19. Blue flashbulb
20. Packards
21. Roller skate keys

22. Cork popguns
23. Drive-ins
24. Studebakers
25. Wash tub wringers
26. two piece bikini
27. the Jitterbug
28. the first jet engine
29. Stuart Little was written in the 40s
30. Slinky
31. Moving to the suburbs
32. Bubble gum blowing contests
33. flying saucers
34. Tutti-frutti
35. Zoot suit
36. Atomic Bomb
37. The Wurlitzer Jukebox
38. The First All Electric Computer
39. The United Nations
40. NATO
41. Aerosol Spray Cans
42. Microwave Oven
43. Cake Mix
44. Tupperware
45. Velcro
46. Dairy Queen and Carl’s Jr.
47. old buddy “Kilroy” peeking over the wall
48. Color tv
49. Frisbee
50. Red Ryder BB Gun

I had a query on what were P F Flyers:

PF Flyers are a brand of athletic shoes that are currently manufactured by New Balance. They were first produced by BF Goodrich in 1937. They had popularity in the 1950s and 1960s, but lost steam during the 1970s, 1980s, and 1990s. The brand was purchased by Converse in 1972, but later sold off due to antitrust issues. New Balance bought the rights to the brand in 2001 (which had been dormant since 1992) and resurrected it in 2003.
The style most commonly associated with the shoe is the common canvas-duck sneaker, with cloth reaching above the ankle, and a patch that reads “PF Flyers.” This common style is called “Center Hi”. They are very similar to the Chuck Taylor All-Stars manufactured by Converse.

They All Wore An Apron

The principal use of everyone’s apron was to protect the dress underneath, because they only had
a few. It was easier to wash aprons than dresses, and they used less material, but along with that, it served more purposes than any other piece of wearing apparel.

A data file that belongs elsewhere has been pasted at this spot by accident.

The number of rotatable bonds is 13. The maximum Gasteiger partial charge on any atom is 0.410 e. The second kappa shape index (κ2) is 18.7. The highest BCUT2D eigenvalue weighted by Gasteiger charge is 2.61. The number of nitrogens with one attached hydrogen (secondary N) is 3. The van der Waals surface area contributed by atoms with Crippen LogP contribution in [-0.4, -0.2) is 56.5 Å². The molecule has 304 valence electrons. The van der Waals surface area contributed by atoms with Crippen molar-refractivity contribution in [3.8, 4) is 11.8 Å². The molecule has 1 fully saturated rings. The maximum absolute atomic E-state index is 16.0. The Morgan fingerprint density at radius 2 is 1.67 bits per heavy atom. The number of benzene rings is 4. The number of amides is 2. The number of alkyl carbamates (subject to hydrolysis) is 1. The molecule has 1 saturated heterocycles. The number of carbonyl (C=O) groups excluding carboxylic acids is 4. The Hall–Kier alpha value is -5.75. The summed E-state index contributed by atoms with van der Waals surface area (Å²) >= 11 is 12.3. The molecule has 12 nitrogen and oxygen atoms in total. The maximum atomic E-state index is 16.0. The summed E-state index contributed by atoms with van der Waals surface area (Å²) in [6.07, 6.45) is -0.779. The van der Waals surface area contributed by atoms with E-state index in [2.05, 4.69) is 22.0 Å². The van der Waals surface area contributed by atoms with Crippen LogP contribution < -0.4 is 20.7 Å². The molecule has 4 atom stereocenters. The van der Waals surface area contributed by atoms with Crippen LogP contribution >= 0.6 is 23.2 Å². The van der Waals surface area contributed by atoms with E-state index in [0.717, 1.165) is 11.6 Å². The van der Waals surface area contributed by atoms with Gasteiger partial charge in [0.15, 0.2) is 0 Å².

They were wonderful for use as a potholder for removing hot pans from the oven, drying children’s tears, and on occasion was even used for cleaning out dirty ears or wiping a child’s runny nose. My mom had a few chickens out back in a coop and the apron was used for carrying in the eggs.   When company came, those aprons were ideal hiding places for shy kids. And when the weather was cold, grandma wrapped it around her arms. Those big old aprons wiped many a perspiring brow.   Aprons with pockets were often filled with clothes pins, handkerchiefs, and a small toy, picked up off the floor. (Does anyone remember when we had to hang the wash on the clothes line?). From the garden, it carried all sorts of vegetables, and after the peas had been shelled, it carried out the hulls. If we had unexpected company, it was surprising how much furniture that old apron could dust in a matter of seconds. I even noticed on New Years day my daughter was wearing one of my mom’s aprons while she cooked the holiday meal. Someone asked her about it and she said it kept her t-shirt clean while she cooked. I find that in the summer if I am lucky enough to have some tomatoes, I bring them in by putting them in my shirt and rolling it up to keep them from falling out. That comes from watching my mom and grandma putting things in their apron all those years. It will be a long time before someone invents something that will replace that ‘old-time apron that served so many purposes. Maybe we need to bring Aprons back………